Speaking at the National Assn. of Broadcasters’ confab, McAdam said a move to a-la-carte would answer market pressures and customer feedback. Through its FiOS TV service, he said, Verizon can monitor how many of its 5 million TV subscribers are watching any channel at a given moment. “It might be in the hundreds,” he said. “I think there’s a pressure now from customers about why do I have to have 300 channels?”
He called a-la-carte “a novel way that could help protect subscriptions in the long run. … This isn’t a cause celebre for us but I think it’s an early warning that we should pay attention to.”
He compared cable bundles to bundled services on cell phone plans. “As more and more smartphones were out there, (customers) said why are you making me buy a text bundle, why are you making me buy a voice bundle? We said, you know, you’re right, so we did away with that.
“It’s simpler for them, it’s frankly simpler for us. It’s a win-win.”
McAdam was interviewed by NAB president Gordon Smith in front of a sparse crowd in the Las Vegas Hotel’s cavernous Paradise Room. During their discussion of retransmission fees, Smith, a former U.S. senator, said that Washington pols have learned that nothing makes their phones light up like a channel outtage during retransmission fee talks. McAdam said that the power in those talks had shifted over the last 20 years and is now tilted toward broadcasters and content owners.
“I sit there and I say, okay, I get 1992, cable companies were monopolies and broadcasters needed to be protected. Now there’s Dish and DirecTV and the phone companies and over-the-top and all that stuff. So why do you guys (broadcasters) need protecting now? They all get a little smile on their face. Okay, I got it, it’s a good gig if you can get it. People say AT&T and Verizon dominate wireless, but I’d love to have the status of some of the broadcasters.”
He added that if he could re-do the 1996 Communications Act, retransmission regulation wouldn’t be in it.
“It was hands off of wireless (in that bill) and I think that’s part of why wireless has been such a success in the United States. We were smart enough to let free markets run … A forced retrans fee feels like a bit of salt in the wound.”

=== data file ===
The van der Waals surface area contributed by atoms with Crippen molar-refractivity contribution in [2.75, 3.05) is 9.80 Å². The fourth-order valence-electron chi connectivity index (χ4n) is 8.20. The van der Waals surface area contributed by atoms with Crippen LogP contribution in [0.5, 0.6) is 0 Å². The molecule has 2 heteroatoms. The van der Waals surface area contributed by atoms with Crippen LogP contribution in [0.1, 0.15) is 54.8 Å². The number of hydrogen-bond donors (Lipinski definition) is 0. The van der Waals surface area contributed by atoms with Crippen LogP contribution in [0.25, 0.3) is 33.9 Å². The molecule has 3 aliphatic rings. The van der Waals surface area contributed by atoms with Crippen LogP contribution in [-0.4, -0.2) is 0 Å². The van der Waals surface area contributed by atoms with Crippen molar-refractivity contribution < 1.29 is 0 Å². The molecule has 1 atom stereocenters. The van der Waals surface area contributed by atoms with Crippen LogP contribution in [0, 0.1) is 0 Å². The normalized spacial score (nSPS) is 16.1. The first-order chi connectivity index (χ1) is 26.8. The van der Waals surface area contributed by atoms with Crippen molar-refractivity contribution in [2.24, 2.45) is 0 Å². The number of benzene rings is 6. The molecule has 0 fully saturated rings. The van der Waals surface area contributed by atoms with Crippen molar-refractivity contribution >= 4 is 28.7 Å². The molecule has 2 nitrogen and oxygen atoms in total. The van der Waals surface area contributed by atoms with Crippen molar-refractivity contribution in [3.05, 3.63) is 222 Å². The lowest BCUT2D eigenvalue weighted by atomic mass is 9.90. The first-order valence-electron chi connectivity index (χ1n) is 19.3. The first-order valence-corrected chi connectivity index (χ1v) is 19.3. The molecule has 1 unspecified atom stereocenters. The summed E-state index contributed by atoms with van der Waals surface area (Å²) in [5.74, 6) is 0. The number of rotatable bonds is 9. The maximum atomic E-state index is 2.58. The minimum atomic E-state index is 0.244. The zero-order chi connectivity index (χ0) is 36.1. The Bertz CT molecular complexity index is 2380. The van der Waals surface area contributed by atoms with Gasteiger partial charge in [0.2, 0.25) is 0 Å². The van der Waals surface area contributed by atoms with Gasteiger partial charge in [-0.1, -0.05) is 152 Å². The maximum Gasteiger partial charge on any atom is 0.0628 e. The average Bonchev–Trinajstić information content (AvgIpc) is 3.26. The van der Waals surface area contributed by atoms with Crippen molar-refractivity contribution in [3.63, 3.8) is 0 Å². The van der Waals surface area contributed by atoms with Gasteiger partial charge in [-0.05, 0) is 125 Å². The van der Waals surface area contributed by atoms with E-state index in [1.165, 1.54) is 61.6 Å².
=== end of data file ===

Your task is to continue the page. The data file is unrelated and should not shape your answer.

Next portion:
Smith also brought up the impending spectrum auction and McAdam noted that the military controls quite a bit of spectrum, especially in the coveted low-frequency bands that easily penetrate walls and buildings. Smith recalled that when he was in the Senate, when the topic of reclaiming military spectrum was broached, “the quiet answer was ‘We have guns, come try and get it.'” The recent “sequester” budget cuts add to the military’s resistance, because if they shifted their spectrum use they’d need new hardware, which they can’t easily acquire with current cuts.
On the subject of mobile video, McAdam said that video is already 50% of traffic on Verizon’s wireless network and that figure is expected to reach 66% by 2017. He said that to meet the demand for streaming video on live events the company worked with its technology providers so it’s no longer necessary to set up individual streaming channels for every customer who wants to watch; a single video channel can handle it.
McAdam said that when the NFL announced it would stream the Super Bowl via Verizon wireless, “some of my broadcaster friends said you just became the most hated man in America. That was not our intent.”
But he made it clear Verizon is far from done rolling out mobile video. “Last night I was out at meetings and would have loved to tune in the (Men’s college basketball) national championship. Couldn’t do it. Going forward you’ll be able to do that.”
McAdam also showed off a Verizon wireless dongle attached to an HD video camera that allows TV news to send broadcast-quality video via the Verizon cellular network without having to rely on a microwave transmitter or video truck. He said that it can send up to 720p.